• Dukeisduke Yikes - reading the recall info from NHTSA, this sounds like the Hyundai/Kia 2.4l Theta II "engine fire" recall, since it involves an engine block or oil pan "breach", so basically, throwing a rod:"Description of the Safety Risk : Engine oil and/or fuel vapor that accumulates near a sufficiently hot surface, below the combustion initiation flame speed, may ignite resulting in an under hood fire, and increasing the risk of injury. Description of the Cause :Isolated engine manufacturing issues have resulted in 2.5L HEV/PHEV engine failures involving engine block or oil pan breach. In the event of an engine block or oil pan breach, the HEV/PHEV system continues to propel the vehicle allowing the customer to continue to drive the vehicle. As the customer continues to drive after a block breach, oil and/or fuel vapor continues to be expelled and accumulates near ignition sources, primarily expected to be the exhaust system. Identification of Any Warning that can Occur :Engine failure is expected to produce loud noises (example: metal-to-metal clank) audible to the vehicle’s occupants. An engine failure will also result in a reduction in engine torque. In Owner Letters mailed to customers, Ford will advise customers to safely park and shut off the engine as promptly as possible upon hearing unexpected engine noises, after experiencing an unexpected torque reduction, or if smoke is observed emanating from the engine compartment."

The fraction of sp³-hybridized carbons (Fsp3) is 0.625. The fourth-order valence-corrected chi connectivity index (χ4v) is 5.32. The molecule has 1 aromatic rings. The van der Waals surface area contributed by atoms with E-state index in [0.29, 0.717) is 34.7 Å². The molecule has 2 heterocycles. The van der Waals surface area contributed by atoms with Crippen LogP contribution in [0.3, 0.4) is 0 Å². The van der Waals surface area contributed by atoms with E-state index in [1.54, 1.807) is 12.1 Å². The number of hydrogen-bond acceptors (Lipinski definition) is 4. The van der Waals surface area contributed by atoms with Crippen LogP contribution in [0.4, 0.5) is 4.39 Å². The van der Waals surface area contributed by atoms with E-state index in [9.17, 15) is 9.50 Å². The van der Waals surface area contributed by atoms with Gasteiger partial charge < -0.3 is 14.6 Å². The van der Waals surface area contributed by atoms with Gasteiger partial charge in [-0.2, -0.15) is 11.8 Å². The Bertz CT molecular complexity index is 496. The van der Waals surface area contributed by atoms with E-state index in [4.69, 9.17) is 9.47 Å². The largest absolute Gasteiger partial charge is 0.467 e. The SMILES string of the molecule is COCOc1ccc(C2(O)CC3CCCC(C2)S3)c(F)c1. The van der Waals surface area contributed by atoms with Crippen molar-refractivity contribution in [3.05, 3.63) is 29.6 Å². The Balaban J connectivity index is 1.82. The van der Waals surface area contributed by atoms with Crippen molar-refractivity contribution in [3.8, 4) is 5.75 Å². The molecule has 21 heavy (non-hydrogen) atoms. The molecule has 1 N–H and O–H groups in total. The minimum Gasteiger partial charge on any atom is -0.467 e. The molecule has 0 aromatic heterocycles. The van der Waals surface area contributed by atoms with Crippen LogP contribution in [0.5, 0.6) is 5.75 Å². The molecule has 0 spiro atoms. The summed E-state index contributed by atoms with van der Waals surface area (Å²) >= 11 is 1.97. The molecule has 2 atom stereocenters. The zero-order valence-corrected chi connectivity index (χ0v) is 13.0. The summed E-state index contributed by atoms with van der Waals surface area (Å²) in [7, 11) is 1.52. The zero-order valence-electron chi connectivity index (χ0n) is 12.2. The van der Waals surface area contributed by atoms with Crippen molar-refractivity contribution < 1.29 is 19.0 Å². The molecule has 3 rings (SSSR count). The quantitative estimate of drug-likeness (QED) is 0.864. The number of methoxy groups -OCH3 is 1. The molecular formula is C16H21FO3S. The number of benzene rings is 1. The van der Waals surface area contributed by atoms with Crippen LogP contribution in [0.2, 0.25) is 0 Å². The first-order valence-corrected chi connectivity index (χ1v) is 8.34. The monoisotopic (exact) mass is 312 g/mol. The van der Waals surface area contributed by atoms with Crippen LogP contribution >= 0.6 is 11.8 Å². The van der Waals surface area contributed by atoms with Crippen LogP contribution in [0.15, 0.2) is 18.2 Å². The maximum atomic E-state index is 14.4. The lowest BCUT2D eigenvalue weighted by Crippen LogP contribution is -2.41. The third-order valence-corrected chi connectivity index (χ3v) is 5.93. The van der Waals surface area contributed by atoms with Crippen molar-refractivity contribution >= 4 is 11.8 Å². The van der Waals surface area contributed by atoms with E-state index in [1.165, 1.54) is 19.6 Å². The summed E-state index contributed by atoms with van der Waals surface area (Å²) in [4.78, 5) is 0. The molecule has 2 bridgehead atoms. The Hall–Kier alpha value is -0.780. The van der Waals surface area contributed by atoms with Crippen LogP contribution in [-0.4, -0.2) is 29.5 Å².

• Dukeisduke In an ideal world, cars would be inspected in the way the MoT in the UK does it, or the TÜV in Germany. But realistically, a lot of people can't afford to keep their cars to such a high standard since they need them for work, and widespread public transit isn't a thing here.I would like the inspections to stick around (I've lived in Texas all my life, and annual inspections have always been a thing), but there's so much cheating going on (and more and more people don't bother to get their cars inspected or registration renewed), so without rigorous enforcement (which is basically a cop noticing your windshield sticker is out of date, or pulling you over for an equipment violation), there's no real point anymore.
  • Zipper69 Arriving in Florida from Europe and finding ZERO inspection procedures I envisioned roads crawling with wrecks held together with baling wire, duct tape and prayer.Such proved NOT to be the case, plenty of 20-30 year old cars and trucks around but clearly "unsafe at any speed" vehicles are few and far between.Could this be because the median age here is 95, so a lot of low mileage vehicles keep entering the market as the owners expire?
  • Zipper69 At the heart of GM’s resistance to improving the safety of its fuel systems was a cost benefit analysis done by Edward Ivey which concluded that it was not cost effective for GM to spend more than $2.20 per vehicle to prevent a fire death. When deposed about his cost benefit analysis, Mr. Ivey was asked whether he could identify a more hazardous location for the fuel tank on a GM pickup than outside the frame. Mr. Ivey responded, “Well yes…You could put in on the front bumper.”